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					CAHE          The effectiveness of self-management educational interventions for osteoarthritis of the knee

       The effectiveness of
        interventions for
       osteoarthritis of the

         Systematic Review

Centre for Allied Health Evidence (CAHE)
University of South Australia
SA 5000
CAHE             The effectiveness of self-management educational interventions for osteoarthritis of the knee

Table of contents

EVALUATORS                                                                                   Page     1

AIM OF THE PROTOCOL                                                                                   2

BACKGROUND AND RATIONALE FOR ASSESSMENT                                                               2
INTERVENTIONS                                                                                         3

ASSESSMENT OBJECTIVE                                                                                  3
RESEARCH QUESTIONS                                                                                    3

PATIENTS                                                                                              3
INTERVENTIONS                                                                                         3
OUTCOMES                                                                                              3
ELIGIBLE STUDY DESIGNS                                                                                3
LANGUAGE                                                                                              4

LITERATURE SOURCES                                                                                    4
Bibliographic databases
General                                                                                               4
Hand Searching

SEARCH STRATEGY                                                                                       5

VALIDITY ASSESSMENT                                                                                   5
LEVEL OF EVIDENCE                                                                                     5
QUALITY OF EVIDENCE                                                                                   5

DATA EXTRACTION AND ANALYSIS                                                                          6

REFERENCES                                                                                            7

APPENDIX 1                                                                                            8
APPENDIX 2                                                                                            8
APPENDIX 3                                                                                            9
CAHE               The effectiveness of self-management educational interventions for osteoarthritis of the knee

Centre conduction review
Name: Centre for Allied Health Evidence, University of South Australia, Adelaide

Contact for review
Telephone: Prof. Karen Grimmer
Facsimile: (08) 8302 2766

Review panel: Primary reviewer(s)
Name: Caroline Smith
Telephone: 0419 390 755
Facsimile 08 8362 4664

Secondary reviewer
Name: Saravana Kumar
Telephone: 8302 2085
Facsimile 8302 2766

Commencement date
November 2005

Expected completion date
February 2005

Reference Panel

Dr. Nadine Pelling,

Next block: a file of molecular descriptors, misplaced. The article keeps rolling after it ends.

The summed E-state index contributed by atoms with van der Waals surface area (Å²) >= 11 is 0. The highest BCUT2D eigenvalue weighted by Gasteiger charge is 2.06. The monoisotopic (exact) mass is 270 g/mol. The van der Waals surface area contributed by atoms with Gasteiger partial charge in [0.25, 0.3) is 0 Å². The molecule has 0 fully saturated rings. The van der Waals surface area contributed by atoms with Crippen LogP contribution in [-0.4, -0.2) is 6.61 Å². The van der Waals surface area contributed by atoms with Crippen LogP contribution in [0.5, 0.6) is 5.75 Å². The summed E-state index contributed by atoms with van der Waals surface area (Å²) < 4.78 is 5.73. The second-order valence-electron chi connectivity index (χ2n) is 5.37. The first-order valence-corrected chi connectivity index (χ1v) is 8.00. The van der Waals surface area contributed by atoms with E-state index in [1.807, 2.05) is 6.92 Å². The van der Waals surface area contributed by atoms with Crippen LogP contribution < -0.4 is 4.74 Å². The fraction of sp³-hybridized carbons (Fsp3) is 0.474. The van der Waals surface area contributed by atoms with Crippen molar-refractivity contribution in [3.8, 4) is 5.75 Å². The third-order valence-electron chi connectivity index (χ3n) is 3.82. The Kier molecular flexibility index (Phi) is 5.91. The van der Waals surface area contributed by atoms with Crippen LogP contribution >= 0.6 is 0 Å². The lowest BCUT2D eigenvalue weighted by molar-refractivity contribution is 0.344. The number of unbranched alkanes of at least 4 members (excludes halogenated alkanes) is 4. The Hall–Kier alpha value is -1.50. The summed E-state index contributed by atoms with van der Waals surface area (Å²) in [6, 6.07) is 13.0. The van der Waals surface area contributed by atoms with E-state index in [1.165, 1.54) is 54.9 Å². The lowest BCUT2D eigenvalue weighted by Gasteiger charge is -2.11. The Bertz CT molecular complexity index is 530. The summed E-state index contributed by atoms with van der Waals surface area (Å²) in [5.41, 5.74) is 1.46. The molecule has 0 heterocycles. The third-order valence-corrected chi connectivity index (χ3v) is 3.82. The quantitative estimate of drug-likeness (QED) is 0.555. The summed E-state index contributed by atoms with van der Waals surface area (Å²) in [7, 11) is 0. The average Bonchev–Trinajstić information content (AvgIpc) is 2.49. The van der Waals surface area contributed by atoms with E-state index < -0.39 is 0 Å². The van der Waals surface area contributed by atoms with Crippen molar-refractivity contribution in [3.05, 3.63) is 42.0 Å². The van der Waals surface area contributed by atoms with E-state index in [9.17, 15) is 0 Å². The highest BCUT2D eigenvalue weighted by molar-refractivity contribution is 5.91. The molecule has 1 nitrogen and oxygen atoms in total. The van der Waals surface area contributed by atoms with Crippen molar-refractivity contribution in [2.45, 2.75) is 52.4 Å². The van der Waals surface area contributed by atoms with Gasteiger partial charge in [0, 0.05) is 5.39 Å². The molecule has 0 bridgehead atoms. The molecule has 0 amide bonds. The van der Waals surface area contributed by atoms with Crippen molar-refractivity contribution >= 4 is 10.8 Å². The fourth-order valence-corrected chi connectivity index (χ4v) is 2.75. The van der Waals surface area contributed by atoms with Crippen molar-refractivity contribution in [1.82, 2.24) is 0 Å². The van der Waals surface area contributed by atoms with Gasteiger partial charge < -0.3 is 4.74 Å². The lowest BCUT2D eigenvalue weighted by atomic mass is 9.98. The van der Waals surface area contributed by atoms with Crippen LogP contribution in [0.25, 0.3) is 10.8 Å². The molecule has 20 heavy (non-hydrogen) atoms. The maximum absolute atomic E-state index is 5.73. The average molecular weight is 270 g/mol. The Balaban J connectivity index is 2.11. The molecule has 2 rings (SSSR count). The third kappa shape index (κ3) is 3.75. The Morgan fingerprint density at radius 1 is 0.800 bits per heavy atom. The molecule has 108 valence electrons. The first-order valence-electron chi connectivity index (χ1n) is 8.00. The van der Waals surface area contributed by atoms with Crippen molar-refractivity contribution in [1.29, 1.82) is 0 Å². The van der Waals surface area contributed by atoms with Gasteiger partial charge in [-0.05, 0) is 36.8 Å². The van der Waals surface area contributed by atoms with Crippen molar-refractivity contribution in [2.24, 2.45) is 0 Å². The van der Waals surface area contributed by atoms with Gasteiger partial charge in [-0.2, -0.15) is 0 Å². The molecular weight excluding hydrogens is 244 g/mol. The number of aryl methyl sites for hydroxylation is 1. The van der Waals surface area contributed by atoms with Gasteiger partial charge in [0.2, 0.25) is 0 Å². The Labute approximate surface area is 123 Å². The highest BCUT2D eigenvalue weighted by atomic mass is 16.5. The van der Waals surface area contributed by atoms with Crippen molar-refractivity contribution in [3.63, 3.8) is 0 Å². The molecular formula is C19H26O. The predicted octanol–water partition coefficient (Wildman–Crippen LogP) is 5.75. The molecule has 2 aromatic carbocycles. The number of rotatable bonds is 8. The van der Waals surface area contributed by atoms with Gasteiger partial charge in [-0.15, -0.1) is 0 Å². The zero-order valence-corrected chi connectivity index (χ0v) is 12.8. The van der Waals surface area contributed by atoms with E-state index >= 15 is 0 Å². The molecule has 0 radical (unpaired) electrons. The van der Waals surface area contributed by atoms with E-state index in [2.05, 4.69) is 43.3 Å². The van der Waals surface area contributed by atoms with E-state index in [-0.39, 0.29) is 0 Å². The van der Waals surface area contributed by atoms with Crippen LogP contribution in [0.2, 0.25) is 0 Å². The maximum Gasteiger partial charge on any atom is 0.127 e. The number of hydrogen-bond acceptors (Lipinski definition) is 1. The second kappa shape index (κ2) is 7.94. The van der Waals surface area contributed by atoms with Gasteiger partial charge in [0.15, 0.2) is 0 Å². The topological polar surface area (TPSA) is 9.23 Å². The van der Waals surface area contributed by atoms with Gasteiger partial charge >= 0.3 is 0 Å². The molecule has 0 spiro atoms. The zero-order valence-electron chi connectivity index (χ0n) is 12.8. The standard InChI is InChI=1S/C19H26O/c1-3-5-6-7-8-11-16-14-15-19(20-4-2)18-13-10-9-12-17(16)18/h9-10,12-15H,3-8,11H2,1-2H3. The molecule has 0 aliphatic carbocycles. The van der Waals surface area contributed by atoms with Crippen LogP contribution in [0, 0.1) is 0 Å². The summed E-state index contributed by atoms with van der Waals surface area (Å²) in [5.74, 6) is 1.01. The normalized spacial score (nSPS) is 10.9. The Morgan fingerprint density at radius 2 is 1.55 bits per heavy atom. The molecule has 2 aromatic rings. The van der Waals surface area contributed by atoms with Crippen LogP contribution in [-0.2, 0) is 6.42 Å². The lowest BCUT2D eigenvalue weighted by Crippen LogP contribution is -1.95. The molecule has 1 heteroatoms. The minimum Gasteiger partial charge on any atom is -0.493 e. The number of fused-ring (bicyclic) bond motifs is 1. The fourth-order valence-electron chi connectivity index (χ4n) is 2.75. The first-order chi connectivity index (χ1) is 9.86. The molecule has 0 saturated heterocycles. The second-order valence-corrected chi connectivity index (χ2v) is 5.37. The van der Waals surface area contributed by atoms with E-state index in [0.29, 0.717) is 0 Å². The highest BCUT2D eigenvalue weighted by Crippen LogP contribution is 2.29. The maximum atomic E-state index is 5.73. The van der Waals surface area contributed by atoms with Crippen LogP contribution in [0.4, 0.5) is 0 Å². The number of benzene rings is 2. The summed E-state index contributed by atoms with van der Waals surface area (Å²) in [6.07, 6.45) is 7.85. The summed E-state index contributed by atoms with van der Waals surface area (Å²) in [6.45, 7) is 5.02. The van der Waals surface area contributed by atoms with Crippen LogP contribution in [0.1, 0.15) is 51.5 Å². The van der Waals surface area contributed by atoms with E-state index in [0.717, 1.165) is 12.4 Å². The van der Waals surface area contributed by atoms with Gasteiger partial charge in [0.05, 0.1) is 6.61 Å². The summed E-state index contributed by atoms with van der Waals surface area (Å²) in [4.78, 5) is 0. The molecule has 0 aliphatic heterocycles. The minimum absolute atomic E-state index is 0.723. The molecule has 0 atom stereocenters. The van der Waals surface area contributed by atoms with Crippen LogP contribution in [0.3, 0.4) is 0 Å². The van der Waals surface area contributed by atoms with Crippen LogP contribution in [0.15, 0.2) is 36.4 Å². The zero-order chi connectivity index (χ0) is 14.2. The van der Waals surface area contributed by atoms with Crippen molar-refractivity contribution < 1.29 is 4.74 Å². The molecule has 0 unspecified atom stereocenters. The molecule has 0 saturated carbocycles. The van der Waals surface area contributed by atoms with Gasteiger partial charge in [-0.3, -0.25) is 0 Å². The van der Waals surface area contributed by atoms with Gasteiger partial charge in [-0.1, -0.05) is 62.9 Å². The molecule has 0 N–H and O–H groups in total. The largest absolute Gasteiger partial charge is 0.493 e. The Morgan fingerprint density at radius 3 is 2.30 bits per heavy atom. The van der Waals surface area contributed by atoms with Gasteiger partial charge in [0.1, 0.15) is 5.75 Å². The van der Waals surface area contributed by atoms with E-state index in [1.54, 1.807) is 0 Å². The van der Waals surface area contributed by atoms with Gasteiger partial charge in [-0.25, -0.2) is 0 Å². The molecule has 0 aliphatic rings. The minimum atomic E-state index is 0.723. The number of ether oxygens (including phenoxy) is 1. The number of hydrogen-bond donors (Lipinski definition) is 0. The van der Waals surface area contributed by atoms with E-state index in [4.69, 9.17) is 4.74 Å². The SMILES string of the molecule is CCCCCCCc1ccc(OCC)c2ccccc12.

Dr. Nicola Massey-Westropp

CAHE                 The effectiveness of self-management educational interventions for osteoarthritis of the knee

Aim of the Protocol
The aim of the protocol is to outline the methodology involved with undertaking this systematic review to
identify the effectiveness of self-management education interventions for osteoarthritis of the knee.

        Purpose of systematic review
        Clinical need and reflection of available evidence
        Existing treatment modalities

Approach to assessment
        Review of literature
        Level of evidence to be assessed
        Appraisal tools

Results of assessment


Background and rationale for assessment
Osteoarthritis (OA) is a common cause of pain and disability, and is the most common form of arthritis in
the Western world. It is characterised by loss of articulate cartilage and marginal and new central bone
formation. The most common joint to be affected is the knee. It is estimated that 10% of people aged
over 55 are affected by OA of the knee, with a quarter being severely disabled (Peat 2001). Women have
twice the risk of developing bilateral OA of the knee compared to men, whilst men are at greater risk of
developing unilateral OA. The cause of OA is multifactorial and includes ageing, obesity, genetics,
mechanical factors such as trauma, occupation, and recreational usage (Felson 2000 and Cooper et al

Osteoarthritis of the knee is associated with symptoms of pain and functional disability. Together the
pain and functional disability can lead further to reduced quality of life and increase the risk of further
morbidity. A report by the World Health Organisation (WHO) on the global burden of disease suggests
OA of the knee is likely to become the fourth most important global cause of disability in women and the
eighth most common in men (Murray and Lopez 1997). The impact of OA can be significant on
individuals. People with OA have difficulty performing and taking longer to perform activities of daily
living. They also have less time for leisure activities, are dependent on assistance from family and friends
and spend more money on health care than age matched and sex matched peers in the general population
(Gabriel, Crowson, Campion and O’Fallon 1997, Yelin and Callahan 1995). OA of the knee accounts for